In 1982 in Mexico, the government nationalized the entire banking system, and banks were only reprivatized in the early 1990s. Throughout the 1980s, in an effort to maintain employment and investment, the government-controlled banks provided credit at below-market interest rates to some large firms and no credit to others. Even the privatization of banks in the early 1990s and the reforms following the 1995 crisis have not been effective in producing a banking system that provides substantial credit at market interest rates to firms in Mexico. The result has been an economic disaster for Mexico: Between 1982 and 1995, Mexico experienced no economic growth and has grown only modestly since then.
—A report issued by the Federal Reserve Bank of Minneapolis. Timothy J. Kehoe and Gonzalo F. de Cordoba, The Current Financial Crisis: What Should We Learn from the Great Depressions of the Twentieth Century?, February, 2009.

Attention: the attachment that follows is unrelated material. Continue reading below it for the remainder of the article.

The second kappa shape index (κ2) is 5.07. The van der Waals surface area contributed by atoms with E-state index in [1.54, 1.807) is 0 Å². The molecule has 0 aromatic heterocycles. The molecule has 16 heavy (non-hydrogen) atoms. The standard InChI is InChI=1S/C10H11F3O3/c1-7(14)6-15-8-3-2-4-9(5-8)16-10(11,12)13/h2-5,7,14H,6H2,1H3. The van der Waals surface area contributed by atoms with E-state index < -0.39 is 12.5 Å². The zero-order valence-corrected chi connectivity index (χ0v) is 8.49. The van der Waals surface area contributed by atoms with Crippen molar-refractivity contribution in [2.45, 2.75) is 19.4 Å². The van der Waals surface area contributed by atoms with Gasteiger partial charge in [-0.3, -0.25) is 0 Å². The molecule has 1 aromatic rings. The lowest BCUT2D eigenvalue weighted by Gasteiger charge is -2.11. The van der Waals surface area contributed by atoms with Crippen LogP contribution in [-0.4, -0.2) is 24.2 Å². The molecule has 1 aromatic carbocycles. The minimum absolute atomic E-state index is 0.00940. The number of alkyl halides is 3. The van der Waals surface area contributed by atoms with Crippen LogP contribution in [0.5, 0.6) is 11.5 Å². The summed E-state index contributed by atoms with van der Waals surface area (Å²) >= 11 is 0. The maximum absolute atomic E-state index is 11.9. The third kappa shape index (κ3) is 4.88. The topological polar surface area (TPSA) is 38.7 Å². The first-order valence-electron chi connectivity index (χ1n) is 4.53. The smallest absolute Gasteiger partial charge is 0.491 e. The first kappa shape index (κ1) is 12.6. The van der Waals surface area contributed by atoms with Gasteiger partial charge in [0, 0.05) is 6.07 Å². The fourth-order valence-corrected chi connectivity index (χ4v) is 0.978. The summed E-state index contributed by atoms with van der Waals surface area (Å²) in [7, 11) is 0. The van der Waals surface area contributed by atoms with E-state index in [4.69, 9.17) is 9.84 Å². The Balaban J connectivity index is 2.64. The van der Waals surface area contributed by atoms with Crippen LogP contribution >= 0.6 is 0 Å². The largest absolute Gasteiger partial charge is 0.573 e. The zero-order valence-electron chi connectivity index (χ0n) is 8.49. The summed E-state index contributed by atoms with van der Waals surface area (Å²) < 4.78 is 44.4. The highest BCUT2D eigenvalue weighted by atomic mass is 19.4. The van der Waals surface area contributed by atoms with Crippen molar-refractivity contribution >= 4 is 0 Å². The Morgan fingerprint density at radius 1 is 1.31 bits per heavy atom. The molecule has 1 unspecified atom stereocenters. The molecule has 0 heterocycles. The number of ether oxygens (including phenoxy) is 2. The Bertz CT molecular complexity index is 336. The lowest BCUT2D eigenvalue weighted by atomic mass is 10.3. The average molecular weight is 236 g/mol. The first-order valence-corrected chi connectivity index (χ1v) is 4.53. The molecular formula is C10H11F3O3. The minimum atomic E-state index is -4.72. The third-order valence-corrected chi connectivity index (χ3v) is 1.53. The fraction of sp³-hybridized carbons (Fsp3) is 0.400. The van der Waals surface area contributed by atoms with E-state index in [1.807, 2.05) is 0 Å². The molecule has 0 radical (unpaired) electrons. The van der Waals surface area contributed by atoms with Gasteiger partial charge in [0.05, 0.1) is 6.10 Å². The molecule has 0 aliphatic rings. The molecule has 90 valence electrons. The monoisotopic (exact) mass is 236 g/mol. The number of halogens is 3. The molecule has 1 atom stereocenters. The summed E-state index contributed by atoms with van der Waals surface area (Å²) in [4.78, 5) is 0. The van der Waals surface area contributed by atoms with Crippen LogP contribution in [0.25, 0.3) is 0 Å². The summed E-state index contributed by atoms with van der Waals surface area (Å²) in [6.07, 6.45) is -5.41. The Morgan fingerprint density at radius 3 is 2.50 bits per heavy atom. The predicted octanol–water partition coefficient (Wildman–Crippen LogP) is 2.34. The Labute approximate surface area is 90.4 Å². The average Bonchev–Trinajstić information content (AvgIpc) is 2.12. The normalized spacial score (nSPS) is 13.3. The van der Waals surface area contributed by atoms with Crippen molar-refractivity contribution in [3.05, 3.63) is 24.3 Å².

The government should not take over the banks except for the purpose of liquidating them (as Chile did). Banks that are teetering on the edge should be pushed over rather than assisted. This will ensure that only the strong survive, and the banking sector will thereafter be run prudently, to the general benefit of all. The opposite course rewards incompetence and causes economic malaise.
What should the government do?
Instead of allowing vagrancy and tent cities to spring up, the government should operate camps for the destitute. 99 percent of the work to build, maintain, administer, police, and service these camps should be performed by the residents themselves as barter for their food and accommodation.